Saturday, November 19, 2005

On Poetry and Pundits

Sometime in the late 60s I had the wonderful and life altering experience of hearing James Dickey read poetry at Duke University. What I most remember on that romantic undergraduate evening on Durham’s cloistered and magnolia shrouded “East Campus” is his lyrical recounting of a news story in which an airline stewardess fell from the inadvertently opened door of an Allegheny Airlines airplane flying over the expansive cornfields of the Midwest. The experience was life altering because Dickey, along with Duke University writer in residence Reynolds Price, taught me my own love of, and respect for, words and language.

Hence it is with great pleasure that I read this week of his son, Newsweek writer Chris Dickey (only fathers can know of the incredible karmic mystery of a son following in his own footsteps), who described the media recently in light of the unfolding imbroglios connecting the culpability of the press to Patrick Fitzgerald’s federal grand jury investigation into the leak of the identity of CIA agent Valerie Plane, as a “marketplace that long ago concluded having access to power is more important than speaking truth to it.” For a moment just pause, and look at the language, surely a gift from his father: “truth to power.” Gives me shivers – the power of words.

Lovely, you say, but what is my argument? Ah, my argument is about the quest for truth, and how language can illuminate or obscure this quest, depending on the motives of the speakers and writers.

Over coffee not to long ago, one of my students in my ENG W140 class (“Everything is an Argument”) asked me about the nature of postmodernism and what this still-controversial literary theory had to say about “truth.” His own assumption was that postmodernism holds there is no truth. Quite the contrary, I reported. Postmodernism is simply literary, political and economic theory that challenges the prevailing wisdom. Far from maintaining truth is not discernible, as some of my students seem to want to believe, or that truth is merely in the eyes of the beholder (see my previous post about Jane Tompkins), postmodernism postulates that we must ascertain motives before we can ascertain truth. That’s all.

This is nothing more than good research practice.

Take for example, J.M. Coetzee's literary masterpiece, Waiting for the Barbarians. A breathtaking portrait of history told, for a change, from the point of view of the conquered, this short novel challenges the basic foundational assumptions of a Western reader. Which exactly what postmodernism is about: a challenge to critical thinkers to re-examine their own points of view. Not necessarily to discard them, but to attempt the research into the historical and political archives that may indeed shed new light, let alone a rather brighter light, on cherished assumptions.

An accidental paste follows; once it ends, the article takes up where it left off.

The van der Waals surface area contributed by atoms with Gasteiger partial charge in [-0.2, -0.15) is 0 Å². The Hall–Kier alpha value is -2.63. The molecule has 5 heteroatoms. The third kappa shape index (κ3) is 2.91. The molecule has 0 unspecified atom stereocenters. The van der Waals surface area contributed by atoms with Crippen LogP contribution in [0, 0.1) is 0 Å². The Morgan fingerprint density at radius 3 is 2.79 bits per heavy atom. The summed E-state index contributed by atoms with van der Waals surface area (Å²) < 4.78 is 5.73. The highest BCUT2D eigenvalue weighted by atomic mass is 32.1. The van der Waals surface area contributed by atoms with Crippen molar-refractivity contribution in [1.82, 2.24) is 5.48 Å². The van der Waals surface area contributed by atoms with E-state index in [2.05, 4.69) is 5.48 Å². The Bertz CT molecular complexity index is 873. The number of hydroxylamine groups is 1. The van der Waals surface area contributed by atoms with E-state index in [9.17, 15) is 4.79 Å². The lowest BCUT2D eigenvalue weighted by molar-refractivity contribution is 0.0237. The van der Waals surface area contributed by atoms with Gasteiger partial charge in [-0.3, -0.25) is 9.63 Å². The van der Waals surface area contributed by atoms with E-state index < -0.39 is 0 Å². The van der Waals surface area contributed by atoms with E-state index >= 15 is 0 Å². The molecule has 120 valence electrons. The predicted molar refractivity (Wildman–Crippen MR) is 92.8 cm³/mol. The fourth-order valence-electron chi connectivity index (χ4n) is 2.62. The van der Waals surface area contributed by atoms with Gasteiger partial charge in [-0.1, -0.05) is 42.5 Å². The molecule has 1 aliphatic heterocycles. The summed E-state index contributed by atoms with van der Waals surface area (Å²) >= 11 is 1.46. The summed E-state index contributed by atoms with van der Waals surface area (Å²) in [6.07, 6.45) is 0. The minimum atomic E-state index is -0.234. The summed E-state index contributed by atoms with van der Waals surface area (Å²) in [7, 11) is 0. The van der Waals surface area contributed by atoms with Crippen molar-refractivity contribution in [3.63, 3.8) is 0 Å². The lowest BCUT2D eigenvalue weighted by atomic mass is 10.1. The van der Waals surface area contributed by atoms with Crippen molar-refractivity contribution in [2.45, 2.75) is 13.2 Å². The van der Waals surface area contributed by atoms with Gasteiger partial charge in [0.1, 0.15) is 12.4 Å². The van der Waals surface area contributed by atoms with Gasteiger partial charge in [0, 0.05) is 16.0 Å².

Another example: let’s all too briefly examine the rather amusing, new and very marketable “theory” about “Intelligent Design.” Widely understood to be a clever euphemism for the less politically correct word, “Creationism,” this new debate assumes that the great unwashed public simply has no understanding of science, let alone research. Insulting at best, and deceiving at worst, “Intelligent Design” postulates that words, rather than scientific research, can sway a debate. Why look at the facts, why examine the historical, geological, biological and zoological record, when one can just shout the loudest and use the cleverest language in the marketplace (back to Christopher Dickey) of ideas?

This of course is the challenge for my students, and for all good citizens of this great but ever more fragile democracy: how exactly does one look beyond the rhetoric?

Fortunately, thanks to the great libraries of the world, the answer is not that difficult. And the answer is exactly why the right wing media pundits like to accuse university professors of having a liberal bias: we teach students research, We teach them how to go to Ebscohost, LexisNexis and other academic databases to find their own answers to the great questions of these times. Truth is available. We just have to know how to formulate the questions (filtering for motives, qualifications, points of view) and where to look for the answers. And, of course, we have to be open to being pleasantly surprised when the answers don’t fit our own prevailing world view.

After all, as it was once said of Vice President and fellow Hoosier Dan Quayle, “a mind is a terrible thing to waste.”


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